Figure 4. Comparison of the core and mantle composition as calculated with Thermo-Calc and TCOX10 assuming T = 2500 K and P = 1 bar with the compositions estimated by McDonough [1]. The “Bulk Earth” composition is also from [1].

Already this calculation shows quite a reasonable agreement for many of the elements. However, the calculation shows that, at a pressure of 1 bar, a gas phase is stable. To suppress the formation of this gas phase, the pressure was increased to 1000 bar and the temperature increased to 3000 K.

This second calculation shows a surprisingly good agreement with the core and mantle composition estimated by McDonough, even though the database was absolutely not developed for this application.


Figure 5. Comparison of the core and mantle composition as calculated with Thermo-Calc and TCOX10 assuming T = 3000 K and P = 1000 bar with the compositions estimated by McDonough [1]. The “Bulk Earth” composition is also from [1].

It is interesting to note that calculations at lower temperatures result in a much poorer agreement, indicating that the equilibrium between the two liquids was reached at quite high temperatures. Of course, it cannot be judged if these compositions are still from the original formation of the two liquids during the Iron Catastrophe event, or if the mantle and core composition have gradually changed over time, bringing the overall compositions closer to the equilibrium at the core-mantle boundary.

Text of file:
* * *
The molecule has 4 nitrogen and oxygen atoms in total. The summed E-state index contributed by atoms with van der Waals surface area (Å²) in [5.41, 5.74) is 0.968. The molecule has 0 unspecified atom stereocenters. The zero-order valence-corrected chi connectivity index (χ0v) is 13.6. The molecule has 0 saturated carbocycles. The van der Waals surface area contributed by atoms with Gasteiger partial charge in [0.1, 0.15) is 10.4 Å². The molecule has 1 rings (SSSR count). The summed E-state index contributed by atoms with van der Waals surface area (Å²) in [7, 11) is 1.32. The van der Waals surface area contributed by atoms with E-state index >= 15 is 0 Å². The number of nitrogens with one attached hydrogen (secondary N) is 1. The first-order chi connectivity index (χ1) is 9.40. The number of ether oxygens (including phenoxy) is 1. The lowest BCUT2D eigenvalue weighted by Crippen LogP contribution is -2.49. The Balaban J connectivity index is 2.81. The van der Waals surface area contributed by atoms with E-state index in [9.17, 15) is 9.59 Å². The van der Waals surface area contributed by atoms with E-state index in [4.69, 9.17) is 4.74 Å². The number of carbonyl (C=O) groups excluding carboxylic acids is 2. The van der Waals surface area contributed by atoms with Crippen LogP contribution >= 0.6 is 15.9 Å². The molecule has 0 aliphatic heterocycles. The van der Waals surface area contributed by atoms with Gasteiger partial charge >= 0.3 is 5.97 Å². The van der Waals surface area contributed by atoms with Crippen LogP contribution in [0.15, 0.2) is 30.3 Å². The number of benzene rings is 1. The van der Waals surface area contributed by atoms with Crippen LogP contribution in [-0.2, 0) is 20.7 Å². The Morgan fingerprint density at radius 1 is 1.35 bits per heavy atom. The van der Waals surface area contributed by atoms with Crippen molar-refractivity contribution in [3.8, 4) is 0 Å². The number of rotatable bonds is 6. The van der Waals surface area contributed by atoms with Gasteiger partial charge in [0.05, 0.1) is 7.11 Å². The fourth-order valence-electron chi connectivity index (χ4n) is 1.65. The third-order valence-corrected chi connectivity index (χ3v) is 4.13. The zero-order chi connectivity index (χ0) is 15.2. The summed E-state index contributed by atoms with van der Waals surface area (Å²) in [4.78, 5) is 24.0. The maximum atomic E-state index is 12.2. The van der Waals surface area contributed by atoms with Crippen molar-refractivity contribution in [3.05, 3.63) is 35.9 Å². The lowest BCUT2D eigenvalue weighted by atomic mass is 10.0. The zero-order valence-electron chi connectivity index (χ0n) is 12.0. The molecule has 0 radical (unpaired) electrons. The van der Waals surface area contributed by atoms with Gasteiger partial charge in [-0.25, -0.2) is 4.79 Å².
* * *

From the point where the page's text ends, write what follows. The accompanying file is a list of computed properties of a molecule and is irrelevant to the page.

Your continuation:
In spite of the fact that this is just an un-scientific, fun calculation, it still seems to strongly support the theory that the core and mantle compositions are a direct result of liquid immiscibility. The other interesting take-away is that the reactions between the Earth’s liquid metallic core and oxide mantle are eerily similar to the ones happening between liquid steel and oxide slag in all the steel plants around the world.

As a final note, I’d like to add that from a metallurgist’s point of view, I would say that the mantle did not do a good job at desulfurizing the liquid metal core…


[1] William F.McDonough, Chapter 1 – The Composition of the Earth, International Geophysics, Volume 76, 2001, Pages 3-23

About the Author


Nicholas Grundy, PhD

Nicholas originally graduated as a Geologist / Mineralogist before completing a PhD in Materials Sciences from the ETH in Zurich on CALPHAD assessments of functional ceramics for high temperature solid oxide fuel cell (SOFC) materials using Thermo-Calc. After two years as a Post Doc at the ETH, where he supervised two PhD theses, he moved to the Ecole Polytechnique in Montreal, where he developed viscosity models for silicate melts and used the quasi-chemical model to assess the CaO-MgO-B2O3-SiO2 system using FactSage Software. He then left academia and worked in the steel industry for the SMS Group for almost 10 years, before joining Thermo-Calc Software in 2019. At Thermo-Calc he is responsible for the German-speaking market and supports various developments within Thermo-Calc, mainly related to steel and steel processing, such as the Process Metallurgy Module.